Bennett has sued the water district over the pipeline, contending that the Tarrant board – a government entity -- has violated the Texas open meeting laws and set up a system of circumventing public discussion of significant projects such as the pipeline.  Public votes amount to a “rubber stamp” of decisions reached in closed private meetings, according to the lawsuit.
 
Since the water district has the power to access or condemn private land for the public good and is entrusted with billions of dollars of public money, the lawsuit seeks full public disclosure of district business and voiding the contracts related to the pipeline.
 
 “The long and short of it is that this election is about the pipeline,” Oliver said.  “We have about five years of capacity left. If we don’t get that pipeline built by 2018, we will run out of water.”
 
Basham said the issue is more about open government than the pipeline.
 
“I have always been the voice of reason for transparency,” Basham said. “This is all about the need for open government so important business isn’t done in secret meetings.
 
“If this pipeline is really necessary to bring water to the people of Tarrant County, I’m sure it will be built,” he said. “Since there has been no public meeting or open discussion about it so how would we know?”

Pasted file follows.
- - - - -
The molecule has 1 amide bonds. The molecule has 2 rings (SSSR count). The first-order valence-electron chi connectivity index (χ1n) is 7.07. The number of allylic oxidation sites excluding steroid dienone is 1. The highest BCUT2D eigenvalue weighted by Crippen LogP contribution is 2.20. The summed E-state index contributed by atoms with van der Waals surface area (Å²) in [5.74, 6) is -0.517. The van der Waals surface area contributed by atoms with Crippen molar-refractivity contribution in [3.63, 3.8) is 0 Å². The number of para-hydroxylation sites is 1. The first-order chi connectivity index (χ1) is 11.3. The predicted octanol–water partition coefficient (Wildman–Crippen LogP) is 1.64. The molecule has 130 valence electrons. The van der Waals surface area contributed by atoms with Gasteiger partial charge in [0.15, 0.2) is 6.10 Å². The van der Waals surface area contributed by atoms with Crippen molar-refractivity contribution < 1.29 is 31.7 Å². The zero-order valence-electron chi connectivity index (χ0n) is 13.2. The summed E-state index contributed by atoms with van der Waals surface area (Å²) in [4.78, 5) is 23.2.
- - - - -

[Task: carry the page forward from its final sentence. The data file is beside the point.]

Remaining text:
Henderson said the pipeline and other key projects, including the Trinity River Vision, would most benefit from the combined 60 years of experience that he and the two other incumbents bring to the board.
 
“We have unfinished business, projects we want to see completed –projects that are in the best interest of the district, consumers and voters,” Henderson said.
 
The incumbents charge their opponents with misleading attack advertising, including on ad that suggests that district has spent lavishly on a luxury helicopter. The district owns a simple, utilitarian helicopter that is used to inspect pipelines and facilities in remote areas, Oliver said.
 
“We think they are upset that we have raised so much money, outspent them and are having a real impact on this race,” Basham said.